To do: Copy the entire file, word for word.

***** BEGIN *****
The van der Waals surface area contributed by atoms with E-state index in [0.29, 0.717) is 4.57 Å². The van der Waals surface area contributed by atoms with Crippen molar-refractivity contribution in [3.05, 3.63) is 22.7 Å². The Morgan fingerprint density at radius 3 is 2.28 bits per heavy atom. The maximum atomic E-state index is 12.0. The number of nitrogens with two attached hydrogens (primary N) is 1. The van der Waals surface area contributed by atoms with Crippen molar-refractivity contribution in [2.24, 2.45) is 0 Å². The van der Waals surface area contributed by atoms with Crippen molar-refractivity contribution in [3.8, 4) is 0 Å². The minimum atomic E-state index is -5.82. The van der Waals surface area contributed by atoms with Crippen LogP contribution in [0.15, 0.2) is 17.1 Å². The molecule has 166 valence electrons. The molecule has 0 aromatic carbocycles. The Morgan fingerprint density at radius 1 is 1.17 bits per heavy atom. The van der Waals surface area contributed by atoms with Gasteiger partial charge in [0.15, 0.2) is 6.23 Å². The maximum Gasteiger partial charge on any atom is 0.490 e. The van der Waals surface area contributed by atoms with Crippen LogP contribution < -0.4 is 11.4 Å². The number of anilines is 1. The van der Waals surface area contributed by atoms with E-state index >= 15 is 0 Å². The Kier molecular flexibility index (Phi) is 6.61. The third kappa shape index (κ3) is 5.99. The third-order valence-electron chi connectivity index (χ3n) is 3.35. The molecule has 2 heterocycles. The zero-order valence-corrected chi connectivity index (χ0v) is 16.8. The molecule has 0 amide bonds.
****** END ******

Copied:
The van der Waals surface area contributed by atoms with E-state index in [0.29, 0.717) is 4.57 Å². The van der Waals surface area contributed by atoms with Crippen molar-refractivity contribution in [3.05, 3.63) is 22.7 Å². The Morgan fingerprint density at radius 3 is 2.28 bits per heavy atom. The maximum atomic E-state index is 12.0. The number of nitrogens with two attached hydrogens (primary N) is 1. The van der Waals surface area contributed by atoms with Crippen molar-refractivity contribution in [2.24, 2.45) is 0 Å². The van der Waals surface area contributed by atoms with Crippen molar-refractivity contribution in [3.8, 4) is 0 Å². The minimum atomic E-state index is -5.82. The van der Waals surface area contributed by atoms with Crippen LogP contribution in [0.15, 0.2) is 17.1 Å². The molecule has 166 valence electrons. The molecule has 0 aromatic carbocycles. The Morgan fingerprint density at radius 1 is 1.17 bits per heavy atom. The van der Waals surface area contributed by atoms with Gasteiger partial charge in [0.15, 0.2) is 6.23 Å². The maximum Gasteiger partial charge on any atom is 0.490 e. The van der Waals surface area contributed by atoms with Crippen LogP contribution < -0.4 is 11.4 Å². The number of anilines is 1. The van der Waals surface area contributed by atoms with E-state index >= 15 is 0 Å². The Kier molecular flexibility index (Phi) is 6.61. The third kappa shape index (κ3) is 5.99. The third-order valence-electron chi connectivity index (χ3n) is 3.35. The molecule has 2 heterocycles. The zero-order valence-corrected chi connectivity index (χ0v) is 16.8. The molecule has 0 amide bonds.